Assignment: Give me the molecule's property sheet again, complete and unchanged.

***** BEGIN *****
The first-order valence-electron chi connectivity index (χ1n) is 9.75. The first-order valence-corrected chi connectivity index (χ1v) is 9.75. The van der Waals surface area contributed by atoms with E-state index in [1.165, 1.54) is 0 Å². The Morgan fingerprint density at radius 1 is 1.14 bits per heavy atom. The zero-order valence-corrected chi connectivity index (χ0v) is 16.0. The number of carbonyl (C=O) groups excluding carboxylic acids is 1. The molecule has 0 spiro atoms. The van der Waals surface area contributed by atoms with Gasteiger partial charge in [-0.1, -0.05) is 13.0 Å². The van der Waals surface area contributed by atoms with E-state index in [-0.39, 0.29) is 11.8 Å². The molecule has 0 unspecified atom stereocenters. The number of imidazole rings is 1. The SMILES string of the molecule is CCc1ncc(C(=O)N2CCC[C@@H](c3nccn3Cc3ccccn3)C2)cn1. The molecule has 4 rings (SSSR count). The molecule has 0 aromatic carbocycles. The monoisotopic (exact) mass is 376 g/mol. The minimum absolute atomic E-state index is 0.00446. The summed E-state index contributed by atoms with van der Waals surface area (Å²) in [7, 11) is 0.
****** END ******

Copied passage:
The first-order valence-electron chi connectivity index (χ1n) is 9.75. The first-order valence-corrected chi connectivity index (χ1v) is 9.75. The van der Waals surface area contributed by atoms with E-state index in [1.165, 1.54) is 0 Å². The Morgan fingerprint density at radius 1 is 1.14 bits per heavy atom. The zero-order valence-corrected chi connectivity index (χ0v) is 16.0. The number of carbonyl (C=O) groups excluding carboxylic acids is 1. The molecule has 0 spiro atoms. The van der Waals surface area contributed by atoms with Gasteiger partial charge in [-0.1, -0.05) is 13.0 Å². The van der Waals surface area contributed by atoms with E-state index in [-0.39, 0.29) is 11.8 Å². The molecule has 0 unspecified atom stereocenters. The number of imidazole rings is 1. The SMILES string of the molecule is CCc1ncc(C(=O)N2CCC[C@@H](c3nccn3Cc3ccccn3)C2)cn1. The molecule has 4 rings (SSSR count). The molecule has 0 aromatic carbocycles. The monoisotopic (exact) mass is 376 g/mol. The minimum absolute atomic E-state index is 0.00446. The summed E-state index contributed by atoms with van der Waals surface area (Å²) in [7, 11) is 0.